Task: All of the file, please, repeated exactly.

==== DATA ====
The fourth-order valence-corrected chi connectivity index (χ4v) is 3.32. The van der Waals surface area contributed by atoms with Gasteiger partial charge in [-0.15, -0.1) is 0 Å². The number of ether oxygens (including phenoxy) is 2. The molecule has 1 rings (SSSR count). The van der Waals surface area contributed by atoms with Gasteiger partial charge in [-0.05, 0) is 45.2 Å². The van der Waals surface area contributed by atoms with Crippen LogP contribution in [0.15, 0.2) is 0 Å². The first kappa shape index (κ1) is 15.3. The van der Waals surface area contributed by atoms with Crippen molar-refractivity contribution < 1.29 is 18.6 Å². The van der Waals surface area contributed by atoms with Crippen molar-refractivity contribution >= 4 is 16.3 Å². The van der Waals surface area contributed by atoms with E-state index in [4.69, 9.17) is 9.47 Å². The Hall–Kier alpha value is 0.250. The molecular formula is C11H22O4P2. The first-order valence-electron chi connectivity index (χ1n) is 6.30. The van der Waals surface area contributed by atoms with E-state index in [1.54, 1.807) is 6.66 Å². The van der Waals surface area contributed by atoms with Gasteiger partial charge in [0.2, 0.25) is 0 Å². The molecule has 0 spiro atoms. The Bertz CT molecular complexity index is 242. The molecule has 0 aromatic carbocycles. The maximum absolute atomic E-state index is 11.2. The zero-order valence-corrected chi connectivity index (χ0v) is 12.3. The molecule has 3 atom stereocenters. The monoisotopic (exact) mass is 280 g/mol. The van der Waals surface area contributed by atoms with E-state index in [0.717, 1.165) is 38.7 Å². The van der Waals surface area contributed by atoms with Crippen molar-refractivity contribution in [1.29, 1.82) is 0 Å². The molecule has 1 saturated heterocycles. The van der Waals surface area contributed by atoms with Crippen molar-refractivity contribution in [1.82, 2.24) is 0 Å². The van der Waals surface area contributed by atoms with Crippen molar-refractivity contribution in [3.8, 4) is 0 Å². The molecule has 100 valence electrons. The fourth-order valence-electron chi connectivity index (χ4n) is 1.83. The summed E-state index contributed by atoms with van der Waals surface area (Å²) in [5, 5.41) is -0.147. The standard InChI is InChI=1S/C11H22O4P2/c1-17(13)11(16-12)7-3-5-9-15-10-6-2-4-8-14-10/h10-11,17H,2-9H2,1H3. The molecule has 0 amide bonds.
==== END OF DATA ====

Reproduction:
The fourth-order valence-corrected chi connectivity index (χ4v) is 3.32. The van der Waals surface area contributed by atoms with Gasteiger partial charge in [-0.15, -0.1) is 0 Å². The number of ether oxygens (including phenoxy) is 2. The molecule has 1 rings (SSSR count). The van der Waals surface area contributed by atoms with Gasteiger partial charge in [-0.05, 0) is 45.2 Å². The van der Waals surface area contributed by atoms with Crippen LogP contribution in [0.15, 0.2) is 0 Å². The first kappa shape index (κ1) is 15.3. The van der Waals surface area contributed by atoms with Crippen molar-refractivity contribution < 1.29 is 18.6 Å². The van der Waals surface area contributed by atoms with Crippen molar-refractivity contribution >= 4 is 16.3 Å². The van der Waals surface area contributed by atoms with E-state index in [4.69, 9.17) is 9.47 Å². The Hall–Kier alpha value is 0.250. The molecular formula is C11H22O4P2. The first-order valence-electron chi connectivity index (χ1n) is 6.30. The van der Waals surface area contributed by atoms with E-state index in [1.54, 1.807) is 6.66 Å². The van der Waals surface area contributed by atoms with Gasteiger partial charge in [0.2, 0.25) is 0 Å². The molecule has 0 spiro atoms. The Bertz CT molecular complexity index is 242. The molecule has 0 aromatic carbocycles. The maximum absolute atomic E-state index is 11.2. The zero-order valence-corrected chi connectivity index (χ0v) is 12.3. The molecule has 3 atom stereocenters. The monoisotopic (exact) mass is 280 g/mol. The van der Waals surface area contributed by atoms with E-state index in [0.717, 1.165) is 38.7 Å². The van der Waals surface area contributed by atoms with Crippen molar-refractivity contribution in [1.29, 1.82) is 0 Å². The molecule has 1 saturated heterocycles. The van der Waals surface area contributed by atoms with Crippen molar-refractivity contribution in [1.82, 2.24) is 0 Å². The van der Waals surface area contributed by atoms with Crippen molar-refractivity contribution in [3.8, 4) is 0 Å². The molecule has 100 valence electrons. The fourth-order valence-electron chi connectivity index (χ4n) is 1.83. The summed E-state index contributed by atoms with van der Waals surface area (Å²) in [5, 5.41) is -0.147. The standard InChI is InChI=1S/C11H22O4P2/c1-17(13)11(16-12)7-3-5-9-15-10-6-2-4-8-14-10/h10-11,17H,2-9H2,1H3. The molecule has 0 amide bonds.